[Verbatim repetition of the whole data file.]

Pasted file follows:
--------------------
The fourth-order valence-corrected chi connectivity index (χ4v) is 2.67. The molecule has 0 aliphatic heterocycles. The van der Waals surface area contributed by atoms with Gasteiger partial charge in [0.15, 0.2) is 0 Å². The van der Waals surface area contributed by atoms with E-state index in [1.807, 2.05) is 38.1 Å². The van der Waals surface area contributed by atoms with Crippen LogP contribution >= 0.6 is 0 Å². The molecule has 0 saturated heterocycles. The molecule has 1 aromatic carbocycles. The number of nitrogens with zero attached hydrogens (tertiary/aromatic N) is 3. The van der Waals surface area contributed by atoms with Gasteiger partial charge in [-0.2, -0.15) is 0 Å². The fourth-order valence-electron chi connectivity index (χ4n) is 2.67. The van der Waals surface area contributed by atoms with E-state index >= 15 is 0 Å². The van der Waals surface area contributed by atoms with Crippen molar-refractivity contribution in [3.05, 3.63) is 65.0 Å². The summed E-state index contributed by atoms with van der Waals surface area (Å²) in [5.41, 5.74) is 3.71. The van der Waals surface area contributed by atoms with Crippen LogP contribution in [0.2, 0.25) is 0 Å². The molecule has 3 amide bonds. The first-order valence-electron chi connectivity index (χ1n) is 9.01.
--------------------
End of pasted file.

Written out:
The fourth-order valence-corrected chi connectivity index (χ4v) is 2.67. The molecule has 0 aliphatic heterocycles. The van der Waals surface area contributed by atoms with Gasteiger partial charge in [0.15, 0.2) is 0 Å². The van der Waals surface area contributed by atoms with E-state index in [1.807, 2.05) is 38.1 Å². The van der Waals surface area contributed by atoms with Crippen LogP contribution >= 0.6 is 0 Å². The molecule has 0 saturated heterocycles. The molecule has 1 aromatic carbocycles. The number of nitrogens with zero attached hydrogens (tertiary/aromatic N) is 3. The van der Waals surface area contributed by atoms with Gasteiger partial charge in [-0.2, -0.15) is 0 Å². The fourth-order valence-electron chi connectivity index (χ4n) is 2.67. The van der Waals surface area contributed by atoms with E-state index >= 15 is 0 Å². The van der Waals surface area contributed by atoms with Crippen molar-refractivity contribution in [3.05, 3.63) is 65.0 Å². The summed E-state index contributed by atoms with van der Waals surface area (Å²) in [5.41, 5.74) is 3.71. The van der Waals surface area contributed by atoms with Crippen LogP contribution in [0.2, 0.25) is 0 Å². The molecule has 3 amide bonds. The first-order valence-electron chi connectivity index (χ1n) is 9.01.